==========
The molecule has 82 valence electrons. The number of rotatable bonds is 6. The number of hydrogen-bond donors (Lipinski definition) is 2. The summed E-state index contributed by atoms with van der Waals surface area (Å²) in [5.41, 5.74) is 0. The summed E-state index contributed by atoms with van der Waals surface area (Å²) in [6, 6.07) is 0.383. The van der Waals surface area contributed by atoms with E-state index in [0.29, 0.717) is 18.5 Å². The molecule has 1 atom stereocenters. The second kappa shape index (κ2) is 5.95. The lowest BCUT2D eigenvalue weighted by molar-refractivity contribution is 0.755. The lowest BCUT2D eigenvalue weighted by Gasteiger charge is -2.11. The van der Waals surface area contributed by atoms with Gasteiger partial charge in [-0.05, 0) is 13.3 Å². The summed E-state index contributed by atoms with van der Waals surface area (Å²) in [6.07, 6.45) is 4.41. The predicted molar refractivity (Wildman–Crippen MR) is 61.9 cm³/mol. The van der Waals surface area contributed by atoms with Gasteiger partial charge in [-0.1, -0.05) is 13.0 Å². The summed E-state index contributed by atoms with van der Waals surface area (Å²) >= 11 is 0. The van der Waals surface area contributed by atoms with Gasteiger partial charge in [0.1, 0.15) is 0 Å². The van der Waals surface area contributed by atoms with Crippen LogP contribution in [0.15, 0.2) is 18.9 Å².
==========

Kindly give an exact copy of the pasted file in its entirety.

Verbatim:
The molecule has 82 valence electrons. The number of rotatable bonds is 6. The number of hydrogen-bond donors (Lipinski definition) is 2. The summed E-state index contributed by atoms with van der Waals surface area (Å²) in [5.41, 5.74) is 0. The summed E-state index contributed by atoms with van der Waals surface area (Å²) in [6, 6.07) is 0.383. The van der Waals surface area contributed by atoms with E-state index in [0.29, 0.717) is 18.5 Å². The molecule has 1 atom stereocenters. The second kappa shape index (κ2) is 5.95. The lowest BCUT2D eigenvalue weighted by molar-refractivity contribution is 0.755. The lowest BCUT2D eigenvalue weighted by Gasteiger charge is -2.11. The van der Waals surface area contributed by atoms with Gasteiger partial charge in [-0.05, 0) is 13.3 Å². The summed E-state index contributed by atoms with van der Waals surface area (Å²) in [6.07, 6.45) is 4.41. The predicted molar refractivity (Wildman–Crippen MR) is 61.9 cm³/mol. The van der Waals surface area contributed by atoms with Gasteiger partial charge in [-0.1, -0.05) is 13.0 Å². The summed E-state index contributed by atoms with van der Waals surface area (Å²) >= 11 is 0. The van der Waals surface area contributed by atoms with Gasteiger partial charge in [0.1, 0.15) is 0 Å². The van der Waals surface area contributed by atoms with Crippen LogP contribution in [0.15, 0.2) is 18.9 Å².